Linked by Thom Holwerda on Sun 9th Jun 2013 11:18 UTC
Legal The term 'direct access' seems to be the central issue when it comes to the coordinated PR campaign from Silicon Valley, and a new article from The Washington Post seems to clarify it all quite a bit. "Intelligence community sources said that this description [i.e., direct access], although inaccurate from a technical perspective, matches the experience of analysts at the NSA. From their workstations anywhere in the world, government employees cleared for PRISM access may 'task' the system and receive results from an Internet company without further interaction with the company's staff." This seems to explain why the leaked official documents speak of 'direct access' even though the companies themselves deny it. The leaked documentation probably wasn't written by a technical expert, so he simply used a term that describes the end result (i.e., access whenever, wherever, whatever), but not the actual technical workings (i.e., the system does not directly tap into the companies' own servers). Update: The Guardian has released a new slide from the NSA slide deck: it speaks of "collection directly from the servers" of several US companies, like Apple, Google, Facebook, Microsoft, and so on. It also mentions directly tapping into the very cables that carry data to and from the US. I wonder how long Silicon Valley will continue to lie and/or legalese around the issue. Man up for once.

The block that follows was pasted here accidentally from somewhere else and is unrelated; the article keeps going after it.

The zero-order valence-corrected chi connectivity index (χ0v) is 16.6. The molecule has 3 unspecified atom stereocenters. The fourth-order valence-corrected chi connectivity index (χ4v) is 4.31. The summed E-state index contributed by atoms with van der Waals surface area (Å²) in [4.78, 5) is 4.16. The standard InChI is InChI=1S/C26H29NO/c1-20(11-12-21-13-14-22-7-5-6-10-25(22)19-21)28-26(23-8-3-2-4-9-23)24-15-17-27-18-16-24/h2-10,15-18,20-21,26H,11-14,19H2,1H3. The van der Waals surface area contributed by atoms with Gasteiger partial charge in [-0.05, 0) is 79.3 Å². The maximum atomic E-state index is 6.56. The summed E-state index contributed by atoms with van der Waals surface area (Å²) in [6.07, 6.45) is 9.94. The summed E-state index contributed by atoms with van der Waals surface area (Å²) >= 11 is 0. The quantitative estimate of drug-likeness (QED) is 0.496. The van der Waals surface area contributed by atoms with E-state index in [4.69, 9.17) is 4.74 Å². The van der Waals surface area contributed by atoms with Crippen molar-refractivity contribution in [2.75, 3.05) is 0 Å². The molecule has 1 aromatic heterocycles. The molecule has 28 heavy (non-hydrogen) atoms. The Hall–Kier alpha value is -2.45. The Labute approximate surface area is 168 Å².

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RE: Comment by Deviate_X
by WorknMan on Sun 9th Jun 2013 18:16 UTC in reply to "Comment by Deviate_X"
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all this kerfuffle, to be honest i'm finding it hard to care, i'm sure it was generally assumed to be going on anyway...

Me too. I figured something like this was going on... if not from the government, than from somebody else. As a result, I pretty much assume that any info I give these companies is public knowledge. I think others would be wise to do the same. Doesn't mean you don't have to not do business with them, just don't hand them anything that's super private.

It would be interesting if someone caught Microsoft/Apple scanning the personal files of its users on their local drives and handing them over to the government. But I don't think they would be stupid enough to try it ;)

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